“Alex was pretty bad ass on viola on that one!” enthuses Laura Veirs after an especially spirited performance on the folk-jazz ‘White Cherry’.
“It was violin,” corrects the multi-instrumentalist, gently brushing off the praise.
Such an error is surprising from a musician who’s built her career around precision. Touring in support of tenth solo album The Lookout, the Portland-based musician sings with a coolness that enunciates every word.
Her lyrics are equally exacting, drawing on naturistic phrases of ‘turquoise beams’ and ‘sapphire skies’ to create vivid stories that explore domestic relationships, especially in relation to American landscapes and forgotten characters (including 70s singer-songwriter Judee Sill).
There are times when these words are central to the song, the acoustic finger-picked ‘I Can See Your Tracks’ having no extraneous instrumentation and reaching an abrupt halt when Veirs stops singing. At other times, as on ‘When It Grows Darkest’, her three-piece backing band add atmospheric loud and quiet dynamics.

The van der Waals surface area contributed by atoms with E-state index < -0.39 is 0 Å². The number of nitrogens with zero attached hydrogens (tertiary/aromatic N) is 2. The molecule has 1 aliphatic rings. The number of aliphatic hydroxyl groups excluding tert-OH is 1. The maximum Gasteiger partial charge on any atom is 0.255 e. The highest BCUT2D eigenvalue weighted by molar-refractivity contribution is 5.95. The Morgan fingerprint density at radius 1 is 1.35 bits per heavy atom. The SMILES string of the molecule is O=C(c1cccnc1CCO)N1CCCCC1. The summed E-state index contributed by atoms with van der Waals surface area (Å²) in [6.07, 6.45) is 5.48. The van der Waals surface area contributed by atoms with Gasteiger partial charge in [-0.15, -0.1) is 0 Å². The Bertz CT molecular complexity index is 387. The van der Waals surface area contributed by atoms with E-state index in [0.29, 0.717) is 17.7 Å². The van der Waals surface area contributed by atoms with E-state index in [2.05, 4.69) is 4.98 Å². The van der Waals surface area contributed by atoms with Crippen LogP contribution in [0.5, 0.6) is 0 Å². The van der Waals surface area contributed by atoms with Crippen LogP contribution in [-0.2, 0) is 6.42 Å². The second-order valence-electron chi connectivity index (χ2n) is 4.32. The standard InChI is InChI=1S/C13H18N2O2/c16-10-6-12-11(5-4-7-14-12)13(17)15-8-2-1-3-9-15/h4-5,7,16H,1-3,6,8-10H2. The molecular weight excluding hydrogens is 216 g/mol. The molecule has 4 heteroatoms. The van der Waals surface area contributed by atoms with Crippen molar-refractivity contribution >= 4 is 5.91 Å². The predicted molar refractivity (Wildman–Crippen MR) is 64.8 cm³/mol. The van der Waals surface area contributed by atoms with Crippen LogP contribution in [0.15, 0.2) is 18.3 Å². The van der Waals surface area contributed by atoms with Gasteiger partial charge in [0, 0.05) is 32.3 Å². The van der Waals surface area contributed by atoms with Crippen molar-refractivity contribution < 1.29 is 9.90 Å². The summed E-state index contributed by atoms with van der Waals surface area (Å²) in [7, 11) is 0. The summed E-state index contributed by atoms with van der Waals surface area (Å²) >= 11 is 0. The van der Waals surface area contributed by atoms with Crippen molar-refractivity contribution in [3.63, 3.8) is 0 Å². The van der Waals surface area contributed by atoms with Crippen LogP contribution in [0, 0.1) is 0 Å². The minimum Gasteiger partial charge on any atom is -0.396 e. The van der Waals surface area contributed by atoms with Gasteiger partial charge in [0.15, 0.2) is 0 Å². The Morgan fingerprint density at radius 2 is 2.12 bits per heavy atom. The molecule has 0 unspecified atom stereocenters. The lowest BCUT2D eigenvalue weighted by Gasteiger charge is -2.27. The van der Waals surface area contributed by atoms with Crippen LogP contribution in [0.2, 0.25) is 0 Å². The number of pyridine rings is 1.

These arrangements extend her appeal, contrasting the jangling country of ‘Wide-Eyed, Legless’ with the warm hues on rocking set closer ‘Pink Light’, on which Veirs plays an electric guitar (“it’s an exhilarating experience!”). It’s this richness of sound that helped to introduce her to a new audience with her 2016 collaboration with Neko Case and k.d. lang, and it’s easy to imagine the latter covering the gentle shuffle and brushed drums on ‘Sun Is King’.
Her influences are equally acknowledged in her encore of Daniel Johnston’s ‘True Love Will Find You In The End’, which adds a prettiness to the cracked original and an air of practicality that befits her studious appearance.